Another perfect summer day. I love summer, love driving down the street and seeing flowers blooming in my neighbors’s yards, love having friends over for dinner on the back porch, love … oh, so many things. I think most people share my feeling about summer. It’s the season of freedom, freedom from the routine of school for the kids, freedom from the constricting clothing we have to wear in the winter. There’s no snow to shovel. On the other hand, there is grass to cut and summer is also the season of humidity and mosquitoes. Like every time of year, it’s a mixed bag of good and bad. All things considered, I’m grateful that I live in an area where we experience four distinct seasons.
Each time of year has its own seductive charm, from the spare elegance of a bare-limbed tree in winter to the extravagant bounty of a summer garden. Much as I love summer, spring and fall are my favorite seasons. They are less intense than the periods that precede and follow them, but to me, they are more interesting. Lacking extremes of heat and cold, the transition seasons are more gentle. They are also less predictable. Each day begins with a decision: T-shirt and shorts? A sweater and jeans? True, that’s a trivial decision, but if you don’t get it right, you’ll have an uncomfortable day. Even if you do get it right, there’s a good chance it’s just temporarily so. By mid-day, something as capricious and beyond your control as the weather may force you to regret your choice, maybe even change not just your clothing, but your plans.
Transitions in novels are like that too. These parts are more gentle. They are not the scenes of intense action, but those moments of introspection that follow or precede the action. They are less predictable, when readers wonder how characters will react to events beyond their control. They are the scenes in which the characters have an opportunity to change and grow. They have to make choices, some of which may be trivial in themselves, but they can produce unexpected results and lead to other, more difficult choices, which in turn, lead to … yes, more changes.
Transitions show the characters in their more reflective moments. It is here, in the periods of less intense action, that we get to know the characters, to understand why the choices they have to make are difficult for them. If they’re done well, we, as readers, agonize over the decisions with the characters and start to identify with them.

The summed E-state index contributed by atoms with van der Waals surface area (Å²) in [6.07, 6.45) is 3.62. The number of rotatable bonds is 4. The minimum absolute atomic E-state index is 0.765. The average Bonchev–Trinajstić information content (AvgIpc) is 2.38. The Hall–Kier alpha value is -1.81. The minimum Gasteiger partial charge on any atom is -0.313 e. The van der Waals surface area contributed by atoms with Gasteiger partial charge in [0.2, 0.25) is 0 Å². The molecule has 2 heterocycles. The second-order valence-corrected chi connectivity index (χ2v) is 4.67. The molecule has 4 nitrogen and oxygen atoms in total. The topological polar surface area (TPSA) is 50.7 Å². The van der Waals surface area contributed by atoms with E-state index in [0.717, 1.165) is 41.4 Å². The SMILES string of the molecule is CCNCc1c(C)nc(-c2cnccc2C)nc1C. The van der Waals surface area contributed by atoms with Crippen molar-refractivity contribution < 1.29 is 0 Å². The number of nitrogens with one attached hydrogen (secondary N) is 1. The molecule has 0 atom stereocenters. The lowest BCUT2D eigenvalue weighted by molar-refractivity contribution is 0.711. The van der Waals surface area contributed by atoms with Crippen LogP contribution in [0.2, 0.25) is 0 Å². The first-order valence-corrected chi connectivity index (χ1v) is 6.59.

I think of these scenes as bridges – where the writer guides the story from beginning to middle to end and, if they’re good at it, they make it look easy – as natural and inevitable as the changing of the seasons.
As you may know, I sometimes post on Classic and Cozy . Since the contributors to that blog all, like me, once wrote for Avalon Books, it seems appropriate that I share my thoughts about the tenth anniversary of my first published novel there too.
I hope you’ll follow the link and check out what I have to say. Leave a comment and you might win a free book.
In case you don’t have time to go there, I’ll repeat here my conviction that readers are an important part of the creative process and how much I appreciate your support and encouragement over the years.
This month, June 2015, marks the tenth anniversary of the release of my first published novel, Put Out the Light.
I’ll never forget the thrill of getting the call from Avalon Books. As luck would have it, that happened on my birthday. Best present anyone ever received! I don’t remember what I said, but I know that a few seconds into whatever it was, I realized I was making no sense whatsoever. I took a couple of deep breaths and started over. I don’t remember what I said then either. I guess it doesn’t matter. What matters is that Avalon didn’t hold it against me and went ahead with the publication of Put Out the Light.
It was a major milestone in my life. I had reached a goal. When I started writing this book, I told myself it didn’t even matter if it was published. I just wanted to see if I could actually write a book – a whole book – so I put those first words on the page with only the vaguest idea of what came next. Finally, I finished the book. I had a story that, at least in my oinion, held together. There was a beginning, a middle, and an end. I was enormously proud of myself, but only for a few minutes. It hit me that it did matter to me that the book be published, so I started down the road toward another goal – publication. A different goal. A different process and not an easy one. Nevertheless, after a long and not-always-pleasant journey, I achieved that goal and, since then, have reached a few more. One thing I’ve learned along the way is that a goal reached is not an end, but a beginning. There’s always more to the journey.
I’ll be sharing more about this journey in the days ahead. Next week, I’ll be blogging about it on Classic and Cozy, the blog written by some old and dear friends from my Avalon days. Here’s a link in case you’d like to check out what they have to say: http://classicandcozybooks.blogspot.com/ I promise you’ll find it worthwhile. The current post is by Janis Susan May and is about finding the right length for whatever you’re writing.
That’s enough from me. Time to step aside and let Marielena share her news. Okay, you’re on, my friend.
My novel “Loreen on the Lam: A Tennessee Mystery” made the leap from ebook to paperback on May 25th through the wonderful publishers at
iPulp Fiction. http://www.ipulpfiction.com/indexLOREEN.html
So what’s so special about having your book in print? For starters, you see the fruition of years of hard work. Your book now has an ISBN and people can find your novel and buy it.
Sure, ebooks are convenient. But a print book? Ah. You can hold it in your hands. Turn pages. You can bookmark or dog-ear it. You can put it on a shelf, spill coffee on it while reading it, go to sleep with it.
And you hope that people buy and like your book because after all, this IS your baby. You hope they enjoy the story, relate to the characters, and laugh at and/or cry with them.
Speaking of those characters, let me introduce you to what reviewers are calling some of the quirkiest, yet most appealing folks around.